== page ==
Want to add style, color, and comfort to your home? Look no further than carpet. It brightens up any room. It softens hard spaces. It takes away the chill on a cold winter morning. What could be better than all that?
Homeowners have many reasons they select carpet for various rooms throughout their homes. Yet deciding to install carpet is the easy part; the difficult part comes with the selection process. Where do you begin when so many choices are presented to you? Styles, patterns, materials, thickness, color – the decisions seem to go on and on. Wouldn’t it be better if you had a guide to buying the right carpet before you stepped onto a showroom floor, something that would help you understand what to buy even before you started looking?
The good thing is we have that guide. When you’re ready to buy the right carpet, we have the perfect solution for you.
What terms you should know before you shop
Buying new carpet isn’t something you’ll do a lot of in your life. Carpet manufactured today is designed to last 5 to 15 years, depending on the quality, the padding used, and how well the carpet is maintained. It’s easy to get confused by the terminology, especially as new concepts enter the marketplace.
Backing – the material used to back the carpet and reinforce stability.
Density – this refers to how close the fibers are woven together into the backing. You’ll find this detailed as ounces per cubic yard. The higher the density, the more durable the carpet will ultimately be.
Fiber – fiber is one of the most important factors for durability. It’s the material used to create the yarn.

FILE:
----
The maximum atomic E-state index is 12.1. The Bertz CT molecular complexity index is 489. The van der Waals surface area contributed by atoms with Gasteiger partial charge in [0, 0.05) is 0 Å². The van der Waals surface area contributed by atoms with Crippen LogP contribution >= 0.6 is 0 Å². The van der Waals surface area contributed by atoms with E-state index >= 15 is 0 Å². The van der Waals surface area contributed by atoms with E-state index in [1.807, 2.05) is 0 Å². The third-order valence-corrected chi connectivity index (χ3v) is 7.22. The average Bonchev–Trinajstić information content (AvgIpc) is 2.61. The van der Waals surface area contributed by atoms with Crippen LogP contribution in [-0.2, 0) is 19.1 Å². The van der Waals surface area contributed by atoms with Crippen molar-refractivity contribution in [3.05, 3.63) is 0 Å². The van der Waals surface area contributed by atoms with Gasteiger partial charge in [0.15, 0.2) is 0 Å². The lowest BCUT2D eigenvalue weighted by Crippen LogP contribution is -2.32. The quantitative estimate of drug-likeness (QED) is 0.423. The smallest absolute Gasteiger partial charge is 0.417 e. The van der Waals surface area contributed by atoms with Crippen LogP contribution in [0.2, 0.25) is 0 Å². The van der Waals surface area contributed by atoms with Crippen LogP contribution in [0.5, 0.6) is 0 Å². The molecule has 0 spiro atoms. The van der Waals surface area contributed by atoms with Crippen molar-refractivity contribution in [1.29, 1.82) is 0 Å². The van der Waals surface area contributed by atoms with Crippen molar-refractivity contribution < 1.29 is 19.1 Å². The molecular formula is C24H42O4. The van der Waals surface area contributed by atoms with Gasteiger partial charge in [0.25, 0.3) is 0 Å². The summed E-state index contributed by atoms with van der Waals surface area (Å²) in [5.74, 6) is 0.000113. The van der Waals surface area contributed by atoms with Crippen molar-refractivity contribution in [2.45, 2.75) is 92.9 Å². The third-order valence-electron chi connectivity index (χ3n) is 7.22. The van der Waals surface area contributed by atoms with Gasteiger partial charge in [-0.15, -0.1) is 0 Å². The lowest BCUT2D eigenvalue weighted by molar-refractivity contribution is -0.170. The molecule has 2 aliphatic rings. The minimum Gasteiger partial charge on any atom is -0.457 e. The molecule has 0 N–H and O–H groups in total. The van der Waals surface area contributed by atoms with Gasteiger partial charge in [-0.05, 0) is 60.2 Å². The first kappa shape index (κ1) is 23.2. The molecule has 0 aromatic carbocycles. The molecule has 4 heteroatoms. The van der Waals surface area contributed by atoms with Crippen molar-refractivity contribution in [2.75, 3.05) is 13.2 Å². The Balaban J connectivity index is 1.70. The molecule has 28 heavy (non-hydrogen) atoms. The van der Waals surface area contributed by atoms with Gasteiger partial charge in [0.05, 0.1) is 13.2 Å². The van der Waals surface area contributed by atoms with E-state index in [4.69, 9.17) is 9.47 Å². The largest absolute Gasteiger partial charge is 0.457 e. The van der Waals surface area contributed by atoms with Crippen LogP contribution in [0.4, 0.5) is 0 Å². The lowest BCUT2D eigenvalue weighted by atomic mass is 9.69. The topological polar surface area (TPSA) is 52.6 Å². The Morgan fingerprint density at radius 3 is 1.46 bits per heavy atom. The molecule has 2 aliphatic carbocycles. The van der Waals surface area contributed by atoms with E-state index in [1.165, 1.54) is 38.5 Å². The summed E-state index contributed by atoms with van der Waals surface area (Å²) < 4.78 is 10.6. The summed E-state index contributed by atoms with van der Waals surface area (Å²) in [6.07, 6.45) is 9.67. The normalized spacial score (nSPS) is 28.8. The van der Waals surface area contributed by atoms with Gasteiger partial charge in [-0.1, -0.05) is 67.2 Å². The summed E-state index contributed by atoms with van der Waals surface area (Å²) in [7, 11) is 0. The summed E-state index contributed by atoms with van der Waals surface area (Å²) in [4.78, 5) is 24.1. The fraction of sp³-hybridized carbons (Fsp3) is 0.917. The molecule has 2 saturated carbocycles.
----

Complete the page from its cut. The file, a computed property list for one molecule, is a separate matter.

Pile – pile refers to the length of the yarn and the way it’s attached to the backing. You’ll have loop pile or cut pile to select from.
Twist – with a cut pile, the twist comes from how many times the fiber is twisted together on themselves. Higher twist counts, in general, mean better performance.
Weight – face weight refers to how much fiber is used, whereas total weight refers to the backing and the yarn.
Of course, there are many more terms that refer specifically to type, style, and various manufacturing processes. When you have a question, just ask.
Evaluating your room use
When you shop, the first question a flooring consultant will ask you is what room you’re looking to add carpet to. Why? Because that shapes the direction they’ll suggest for what type of carpet handles best.
Not all carpet is designed for every room in your home. You wouldn’t install delicate carpet in a high-traffic office space. Nor would you install commercial grade carpet in a baby’s room. The more questions a consultant asks, the more they’ll learn about what carpet will work best for you.
- What room will the carpet be installed in?
- How much traffic will flow through that room?
- Do you expect a lot of entertaining in that room?
- How large is your family? Ages?
- Is their direct access from the outside?
The consultant isn’t being nosy; they are attempting to ensure you get a product that’s perfect for your needs and desires. By getting a detailed picture of how you’ll be living once the carpet is installed, they’ll have a better idea of choices to steer you to so you’ll be happy with your final selection.